93 posted on 01/31/2006 7:36:05 AM PST by metmom (Welfare was never meant to be a career choice.)
[ Post Reply | Private Reply | To 48 | View Replies]

To: metmom

No one condones hoaxes and frauds on the evo side. But it takes a scientist to be able to recognize one when it appears. And when it is recognized it is expunged along with the perpetrator.

Most of Creationism is fraudulent. But in that case the perp is applauded and given a front row seat. I suppose that's because if the frauds were shown the door, the auditorium would be empty.


94 posted on 01/31/2006 7:37:36 AM PST by furball4paws (Awful Offal)
[ Post Reply | Private Reply | To 92 | View Replies]

To: MedicalMess

Of course, people like John Paul II, and Mother Theresa, and Billy Graham.


95 posted on 01/31/2006 7:40:45 AM PST by metmom (Welfare was never meant to be a career choice.)
[ Post Reply | Private Reply | To 58 | View Replies]

To: TheCrusader
"I don't mind teaching the uncertainties within the theory of evolution,"

'Uncertainties'?? How about fabrications like 'Piltdown Man', do you teach that little bit of Darwinism treachery in class? Or do you mean the 'uncertainties' such as the fact that Darwin himself wrote that unless and until the missing linking fossils and transitional forms are uncovered his theory is dead in the water? I hope you teach this, it's all part of the story of 'evolution'.

Piltdown is taught; at least my graduate level evolution classes discussed it and why the British anthropologists fell for it hook, line and sinker. And also how it was distrusted from the start by most everyone else.

And Darwin did realize his theory relied on fossils that were not available. But that was the 1850s. You really think no fossils have been found since then? What do you think paleontologists have been doing for 150 years? They have a lot more fossils than you will find out about on the creation websites, that's for sure!

Here's one now!

(By the way, note the number: KNM-WT 15000. This is the 15,000th specimen from the West Turkana area of Kenya. There are a lot of other areas producing fossils in Kenya, and a lot of other countries both in Africa and around the world producing fossils. That's a lot of fossils! Folks quoting Darwin about the lack of fossils and transitional forms 150 years ago, and implying that is still true, must be getting all their eduction from the creation websites or something!)



Fossil: KNM-WT 15000

Site: Nariokotome, West Turkana, Kenya (1)

Discovered By: K. Kimeu, 1984 (1)

Estimated Age of Fossil: 1.6 mya * determined by Stratigraphic, faunal & radiometric data (1, 4)

Species Name: Homo ergaster (1, 7, 8), Homo erectus (3, 4, 7, 10), Homo erectus ergaster (25)

Gender: Male (based on pelvis, browridge) (1, 8, 9)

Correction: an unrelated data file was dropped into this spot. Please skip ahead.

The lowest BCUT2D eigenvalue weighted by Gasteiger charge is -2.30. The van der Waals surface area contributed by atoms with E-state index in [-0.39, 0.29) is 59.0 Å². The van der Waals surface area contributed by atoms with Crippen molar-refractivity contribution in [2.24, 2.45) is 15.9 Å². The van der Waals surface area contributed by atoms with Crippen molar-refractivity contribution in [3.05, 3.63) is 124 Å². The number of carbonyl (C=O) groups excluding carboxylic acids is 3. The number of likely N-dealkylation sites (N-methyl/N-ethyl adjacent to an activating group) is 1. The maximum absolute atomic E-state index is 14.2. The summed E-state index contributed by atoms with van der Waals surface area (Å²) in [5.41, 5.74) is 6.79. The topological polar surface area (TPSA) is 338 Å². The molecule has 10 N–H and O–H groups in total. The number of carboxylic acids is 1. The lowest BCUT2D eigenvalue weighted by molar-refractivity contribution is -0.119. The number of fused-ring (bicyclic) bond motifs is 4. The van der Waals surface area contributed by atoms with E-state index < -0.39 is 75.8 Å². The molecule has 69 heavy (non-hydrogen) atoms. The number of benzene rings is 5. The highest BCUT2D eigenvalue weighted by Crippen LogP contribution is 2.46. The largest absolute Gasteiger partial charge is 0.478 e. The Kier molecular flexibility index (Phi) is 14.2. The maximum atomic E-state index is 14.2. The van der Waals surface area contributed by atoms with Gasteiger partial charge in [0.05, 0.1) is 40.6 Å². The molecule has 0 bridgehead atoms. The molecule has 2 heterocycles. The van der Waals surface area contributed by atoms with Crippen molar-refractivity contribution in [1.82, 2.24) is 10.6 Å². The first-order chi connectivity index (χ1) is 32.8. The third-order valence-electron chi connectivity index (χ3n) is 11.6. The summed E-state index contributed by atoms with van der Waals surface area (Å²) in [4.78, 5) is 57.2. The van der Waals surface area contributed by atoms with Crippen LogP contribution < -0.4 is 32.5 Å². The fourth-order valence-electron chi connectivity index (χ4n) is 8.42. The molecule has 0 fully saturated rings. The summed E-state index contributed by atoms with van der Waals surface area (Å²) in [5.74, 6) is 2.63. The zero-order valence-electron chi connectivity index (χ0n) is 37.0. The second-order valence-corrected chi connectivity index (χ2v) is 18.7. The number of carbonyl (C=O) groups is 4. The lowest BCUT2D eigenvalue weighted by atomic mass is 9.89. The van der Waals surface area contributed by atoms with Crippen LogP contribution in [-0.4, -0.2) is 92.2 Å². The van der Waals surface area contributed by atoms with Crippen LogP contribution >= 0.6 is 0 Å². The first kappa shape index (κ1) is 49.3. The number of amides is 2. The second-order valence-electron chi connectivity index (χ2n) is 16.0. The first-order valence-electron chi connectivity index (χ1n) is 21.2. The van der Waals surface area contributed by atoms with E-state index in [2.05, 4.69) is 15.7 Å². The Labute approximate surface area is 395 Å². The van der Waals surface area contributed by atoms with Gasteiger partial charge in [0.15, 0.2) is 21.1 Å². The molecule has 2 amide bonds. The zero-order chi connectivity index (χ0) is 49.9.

Cranial Capacity: 880 (909 as adult) cc (1)

Information: Most complete early hominid skeleton (80 bones and skull) (1, 8)

Interpretation: Hairless and dark pigmented body (based on environment, limb proportions) (7, 8, 9). Juvenile (9-12 based on 2nd molar eruption and unfused growth plates) (1, 3, 4, 7, 8). Juvenile (8 years old based on recent studies on tooth development) (27). Incapable of speech (based on narrowing of spinal canal in thoracic region) (1)

Nickname: Turkana Boy (1), Nariokotome Boy

See original source for notes:
Source: http://www.mos.org/evolution/fossils/fossilview.php?fid=38

96 posted on 01/31/2006 7:45:40 AM PST by Coyoteman (I love the sound of beta decay in the morning!)
[ Post Reply | Private Reply | To 31 | View Replies]

To: Sweetjustusnow
Will has nothing but scorn for the lower human life forms who think ID should be mentioned, even if just shyly whispered, in a public school setting.

Misrepresenting facts is not a very good argument. No one is saying public schools can't teach ID. They're saying it shouldn't be taught in a science class, especially biology class.

97 posted on 01/31/2006 7:48:11 AM PST by <1/1,000,000th%
[ Post Reply | Private Reply | To 1 | View Replies]

To: Nathan Zachary
Geology sciences prove a young earth, and also a great flood, more than a flood, a disaster unimaginable.

Sorry, no such evidence. Try this site:

Problems with a Global Flood, Second Edition, by Mark Isaak

98 posted on 01/31/2006 7:54:13 AM PST by Coyoteman (I love the sound of beta decay in the morning!)
[ Post Reply | Private Reply | To 57 | View Replies]

To: Coyoteman

" You really think no fossils have been found since then? What do you think paleontologists have been doing for 150 years? They have a lot more fossils than you will find out about on the creation websites, that's for sure!"